Although copious research has investigated the role of phonology in reading, little research has investigated the precise nature of the entailed speech representations. The present study examined the similarity of "inner speech" in reading to overt speech. Two lexical decision experiments (in which participants gave speeded word/nonword classifications to letter strings) assessed the effects of implicit variations in vowel and word-initial consonant length. Responses were generaly slower for phonetically long stimuli than for phonetically short stimuli, despite equal orthographic lengths Moreover the phonetic length effects displayed principled interactions with common factors known to affect lexical decisions, such as word frequency and the similarity of words to nonwords. Both phonetic length effects were stronger among slower readers. The data suggest that acoustic representations activated in silent reading are best characterized as inner speech rather than as abstract phonological codes.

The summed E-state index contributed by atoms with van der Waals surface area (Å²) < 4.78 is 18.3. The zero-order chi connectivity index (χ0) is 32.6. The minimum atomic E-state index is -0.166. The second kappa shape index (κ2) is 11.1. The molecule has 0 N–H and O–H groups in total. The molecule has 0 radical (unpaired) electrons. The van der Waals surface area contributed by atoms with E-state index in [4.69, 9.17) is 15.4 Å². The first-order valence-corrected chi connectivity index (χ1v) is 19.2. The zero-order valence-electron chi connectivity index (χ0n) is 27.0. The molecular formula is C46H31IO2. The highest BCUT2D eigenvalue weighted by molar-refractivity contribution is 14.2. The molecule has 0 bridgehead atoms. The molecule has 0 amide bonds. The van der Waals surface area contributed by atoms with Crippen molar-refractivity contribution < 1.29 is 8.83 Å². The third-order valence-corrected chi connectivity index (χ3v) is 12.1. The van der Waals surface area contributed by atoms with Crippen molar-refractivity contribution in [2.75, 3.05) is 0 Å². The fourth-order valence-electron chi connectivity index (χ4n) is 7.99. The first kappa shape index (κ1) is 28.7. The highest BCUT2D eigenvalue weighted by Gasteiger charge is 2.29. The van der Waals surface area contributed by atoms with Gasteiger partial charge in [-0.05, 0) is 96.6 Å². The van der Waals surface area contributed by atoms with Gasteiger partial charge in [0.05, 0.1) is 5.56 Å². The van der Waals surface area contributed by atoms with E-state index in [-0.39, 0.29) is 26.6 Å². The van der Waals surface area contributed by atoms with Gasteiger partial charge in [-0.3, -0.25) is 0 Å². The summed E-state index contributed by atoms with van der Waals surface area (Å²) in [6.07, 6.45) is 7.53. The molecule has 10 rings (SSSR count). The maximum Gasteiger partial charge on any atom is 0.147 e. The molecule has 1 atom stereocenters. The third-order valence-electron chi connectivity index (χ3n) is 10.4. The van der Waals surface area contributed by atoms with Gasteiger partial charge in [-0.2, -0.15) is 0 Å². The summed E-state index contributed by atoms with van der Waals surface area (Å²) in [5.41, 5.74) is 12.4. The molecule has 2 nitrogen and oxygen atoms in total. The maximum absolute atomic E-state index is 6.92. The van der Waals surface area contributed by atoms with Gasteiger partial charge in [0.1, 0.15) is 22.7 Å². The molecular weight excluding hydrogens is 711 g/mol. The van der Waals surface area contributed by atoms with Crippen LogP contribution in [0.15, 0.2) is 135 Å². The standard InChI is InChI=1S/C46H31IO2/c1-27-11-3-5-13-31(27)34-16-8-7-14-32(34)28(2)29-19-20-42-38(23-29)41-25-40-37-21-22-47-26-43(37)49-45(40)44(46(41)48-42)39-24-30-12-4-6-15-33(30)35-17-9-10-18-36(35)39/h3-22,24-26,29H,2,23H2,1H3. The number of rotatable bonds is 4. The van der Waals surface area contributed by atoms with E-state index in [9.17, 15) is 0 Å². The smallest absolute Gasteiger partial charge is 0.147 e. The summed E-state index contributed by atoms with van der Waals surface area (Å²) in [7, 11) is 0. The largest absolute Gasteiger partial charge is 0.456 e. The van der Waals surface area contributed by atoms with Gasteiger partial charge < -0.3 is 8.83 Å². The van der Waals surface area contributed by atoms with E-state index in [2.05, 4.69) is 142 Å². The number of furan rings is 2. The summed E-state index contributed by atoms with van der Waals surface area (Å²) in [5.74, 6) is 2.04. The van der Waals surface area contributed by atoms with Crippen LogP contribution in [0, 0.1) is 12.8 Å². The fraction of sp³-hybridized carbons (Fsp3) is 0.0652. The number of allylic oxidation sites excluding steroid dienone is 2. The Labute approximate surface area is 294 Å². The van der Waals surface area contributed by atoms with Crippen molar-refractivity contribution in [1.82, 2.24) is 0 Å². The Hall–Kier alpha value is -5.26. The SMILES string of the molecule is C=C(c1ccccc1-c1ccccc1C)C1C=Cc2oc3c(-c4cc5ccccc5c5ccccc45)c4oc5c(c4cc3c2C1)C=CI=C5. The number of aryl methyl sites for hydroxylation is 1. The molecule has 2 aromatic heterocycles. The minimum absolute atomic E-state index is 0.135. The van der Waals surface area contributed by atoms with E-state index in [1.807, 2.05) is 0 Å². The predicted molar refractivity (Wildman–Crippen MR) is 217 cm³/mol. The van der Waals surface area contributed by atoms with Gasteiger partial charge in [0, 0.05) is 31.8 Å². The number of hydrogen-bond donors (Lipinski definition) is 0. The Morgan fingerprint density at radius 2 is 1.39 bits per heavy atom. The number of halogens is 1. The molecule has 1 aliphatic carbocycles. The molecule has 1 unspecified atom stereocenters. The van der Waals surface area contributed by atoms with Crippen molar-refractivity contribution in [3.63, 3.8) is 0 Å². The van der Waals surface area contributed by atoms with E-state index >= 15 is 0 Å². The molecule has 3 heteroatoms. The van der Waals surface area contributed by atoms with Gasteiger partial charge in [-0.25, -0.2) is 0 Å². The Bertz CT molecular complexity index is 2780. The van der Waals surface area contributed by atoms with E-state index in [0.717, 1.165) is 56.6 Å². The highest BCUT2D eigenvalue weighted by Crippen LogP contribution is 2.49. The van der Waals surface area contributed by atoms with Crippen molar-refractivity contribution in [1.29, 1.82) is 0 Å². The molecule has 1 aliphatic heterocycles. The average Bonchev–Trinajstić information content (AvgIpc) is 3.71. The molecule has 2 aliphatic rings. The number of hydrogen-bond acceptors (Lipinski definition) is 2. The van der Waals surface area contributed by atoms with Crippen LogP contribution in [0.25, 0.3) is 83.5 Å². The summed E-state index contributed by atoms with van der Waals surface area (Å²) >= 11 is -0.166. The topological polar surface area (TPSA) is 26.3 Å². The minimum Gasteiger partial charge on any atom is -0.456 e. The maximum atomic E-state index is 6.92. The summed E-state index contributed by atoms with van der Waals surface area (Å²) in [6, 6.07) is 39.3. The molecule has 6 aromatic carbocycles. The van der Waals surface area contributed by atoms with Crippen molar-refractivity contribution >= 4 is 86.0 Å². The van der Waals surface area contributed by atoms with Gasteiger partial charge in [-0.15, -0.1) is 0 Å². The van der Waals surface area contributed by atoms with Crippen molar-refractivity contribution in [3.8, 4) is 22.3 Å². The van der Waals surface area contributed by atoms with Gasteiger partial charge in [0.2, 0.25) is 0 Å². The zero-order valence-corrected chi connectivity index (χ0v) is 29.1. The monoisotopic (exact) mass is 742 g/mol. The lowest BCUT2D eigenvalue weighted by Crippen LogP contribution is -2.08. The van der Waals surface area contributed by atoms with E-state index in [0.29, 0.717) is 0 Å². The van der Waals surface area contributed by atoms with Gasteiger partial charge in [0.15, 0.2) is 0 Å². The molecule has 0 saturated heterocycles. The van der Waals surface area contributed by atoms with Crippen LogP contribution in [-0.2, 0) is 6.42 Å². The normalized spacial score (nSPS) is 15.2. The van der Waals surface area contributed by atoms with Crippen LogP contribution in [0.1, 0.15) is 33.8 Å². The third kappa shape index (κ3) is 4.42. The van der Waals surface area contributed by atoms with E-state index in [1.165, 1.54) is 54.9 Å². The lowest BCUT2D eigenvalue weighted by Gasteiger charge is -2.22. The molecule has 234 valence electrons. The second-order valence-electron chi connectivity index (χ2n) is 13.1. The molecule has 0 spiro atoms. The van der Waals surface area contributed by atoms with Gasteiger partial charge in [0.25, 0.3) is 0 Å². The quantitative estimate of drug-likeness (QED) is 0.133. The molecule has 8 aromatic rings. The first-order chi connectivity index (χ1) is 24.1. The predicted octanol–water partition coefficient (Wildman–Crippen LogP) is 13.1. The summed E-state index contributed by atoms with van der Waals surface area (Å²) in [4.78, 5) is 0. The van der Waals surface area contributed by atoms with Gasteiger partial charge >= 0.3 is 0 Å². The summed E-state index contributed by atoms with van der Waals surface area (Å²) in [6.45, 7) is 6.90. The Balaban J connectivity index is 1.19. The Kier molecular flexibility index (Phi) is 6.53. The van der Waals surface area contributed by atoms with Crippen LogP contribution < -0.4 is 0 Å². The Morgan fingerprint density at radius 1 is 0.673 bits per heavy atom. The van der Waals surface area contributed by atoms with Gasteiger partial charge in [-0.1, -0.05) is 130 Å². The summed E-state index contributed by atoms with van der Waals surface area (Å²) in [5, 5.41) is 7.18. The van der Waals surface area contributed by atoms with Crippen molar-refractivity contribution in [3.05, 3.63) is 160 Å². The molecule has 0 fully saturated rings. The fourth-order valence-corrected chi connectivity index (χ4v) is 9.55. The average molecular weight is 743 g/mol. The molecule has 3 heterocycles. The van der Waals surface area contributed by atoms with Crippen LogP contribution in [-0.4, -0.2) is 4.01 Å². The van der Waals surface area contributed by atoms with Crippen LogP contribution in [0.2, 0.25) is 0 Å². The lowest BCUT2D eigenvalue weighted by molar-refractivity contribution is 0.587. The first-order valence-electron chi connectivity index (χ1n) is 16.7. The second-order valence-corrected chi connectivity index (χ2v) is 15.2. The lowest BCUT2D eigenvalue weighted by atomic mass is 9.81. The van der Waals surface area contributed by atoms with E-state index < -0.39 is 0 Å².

|Original language||English (US)|
|Number of pages||10|
|Journal||Perception and Psychophysics|
|Publication status||Published - Oct 1997|
ASJC Scopus subject areas
- Experimental and Cognitive Psychology